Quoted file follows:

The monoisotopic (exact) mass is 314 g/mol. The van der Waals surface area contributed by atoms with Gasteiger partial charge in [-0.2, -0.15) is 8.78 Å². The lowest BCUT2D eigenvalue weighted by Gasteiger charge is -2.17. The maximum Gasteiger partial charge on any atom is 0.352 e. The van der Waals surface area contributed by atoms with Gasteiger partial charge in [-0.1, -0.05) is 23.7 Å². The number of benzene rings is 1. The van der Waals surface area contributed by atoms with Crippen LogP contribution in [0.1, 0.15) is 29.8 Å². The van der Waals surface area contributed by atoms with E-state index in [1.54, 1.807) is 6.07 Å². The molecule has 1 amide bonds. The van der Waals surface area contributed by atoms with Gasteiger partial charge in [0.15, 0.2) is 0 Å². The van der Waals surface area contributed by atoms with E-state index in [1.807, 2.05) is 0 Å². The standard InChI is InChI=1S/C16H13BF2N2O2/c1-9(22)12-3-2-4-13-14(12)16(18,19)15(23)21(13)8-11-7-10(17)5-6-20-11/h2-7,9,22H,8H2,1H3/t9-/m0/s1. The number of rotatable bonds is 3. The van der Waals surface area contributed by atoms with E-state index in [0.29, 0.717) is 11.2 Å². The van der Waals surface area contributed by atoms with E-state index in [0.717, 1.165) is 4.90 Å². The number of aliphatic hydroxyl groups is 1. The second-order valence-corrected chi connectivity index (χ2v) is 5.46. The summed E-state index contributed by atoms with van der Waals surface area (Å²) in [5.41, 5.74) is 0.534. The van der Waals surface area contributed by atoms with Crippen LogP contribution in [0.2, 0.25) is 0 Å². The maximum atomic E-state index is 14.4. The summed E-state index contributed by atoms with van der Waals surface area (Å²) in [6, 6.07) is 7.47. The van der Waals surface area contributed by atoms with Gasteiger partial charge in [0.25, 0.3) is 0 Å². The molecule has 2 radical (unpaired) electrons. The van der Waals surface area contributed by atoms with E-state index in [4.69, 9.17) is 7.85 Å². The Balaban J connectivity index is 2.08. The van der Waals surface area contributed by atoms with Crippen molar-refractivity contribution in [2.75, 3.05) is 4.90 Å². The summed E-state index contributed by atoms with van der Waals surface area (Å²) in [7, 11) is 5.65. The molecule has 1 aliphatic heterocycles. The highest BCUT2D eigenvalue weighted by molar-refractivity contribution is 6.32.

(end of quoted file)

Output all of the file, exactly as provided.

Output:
The monoisotopic (exact) mass is 314 g/mol. The van der Waals surface area contributed by atoms with Gasteiger partial charge in [-0.2, -0.15) is 8.78 Å². The lowest BCUT2D eigenvalue weighted by Gasteiger charge is -2.17. The maximum Gasteiger partial charge on any atom is 0.352 e. The van der Waals surface area contributed by atoms with Gasteiger partial charge in [-0.1, -0.05) is 23.7 Å². The number of benzene rings is 1. The van der Waals surface area contributed by atoms with Crippen LogP contribution in [0.1, 0.15) is 29.8 Å². The van der Waals surface area contributed by atoms with E-state index in [1.54, 1.807) is 6.07 Å². The molecule has 1 amide bonds. The van der Waals surface area contributed by atoms with Gasteiger partial charge in [0.15, 0.2) is 0 Å². The van der Waals surface area contributed by atoms with E-state index in [1.807, 2.05) is 0 Å². The standard InChI is InChI=1S/C16H13BF2N2O2/c1-9(22)12-3-2-4-13-14(12)16(18,19)15(23)21(13)8-11-7-10(17)5-6-20-11/h2-7,9,22H,8H2,1H3/t9-/m0/s1. The number of rotatable bonds is 3. The van der Waals surface area contributed by atoms with E-state index in [0.29, 0.717) is 11.2 Å². The van der Waals surface area contributed by atoms with E-state index in [0.717, 1.165) is 4.90 Å². The number of aliphatic hydroxyl groups is 1. The second-order valence-corrected chi connectivity index (χ2v) is 5.46. The summed E-state index contributed by atoms with van der Waals surface area (Å²) in [5.41, 5.74) is 0.534. The van der Waals surface area contributed by atoms with Crippen LogP contribution in [0.2, 0.25) is 0 Å². The maximum atomic E-state index is 14.4. The summed E-state index contributed by atoms with van der Waals surface area (Å²) in [6, 6.07) is 7.47. The van der Waals surface area contributed by atoms with Gasteiger partial charge in [0.25, 0.3) is 0 Å². The molecule has 2 radical (unpaired) electrons. The van der Waals surface area contributed by atoms with E-state index in [4.69, 9.17) is 7.85 Å². The Balaban J connectivity index is 2.08. The van der Waals surface area contributed by atoms with Crippen molar-refractivity contribution in [2.75, 3.05) is 4.90 Å². The summed E-state index contributed by atoms with van der Waals surface area (Å²) in [7, 11) is 5.65. The molecule has 1 aliphatic heterocycles. The highest BCUT2D eigenvalue weighted by molar-refractivity contribution is 6.32.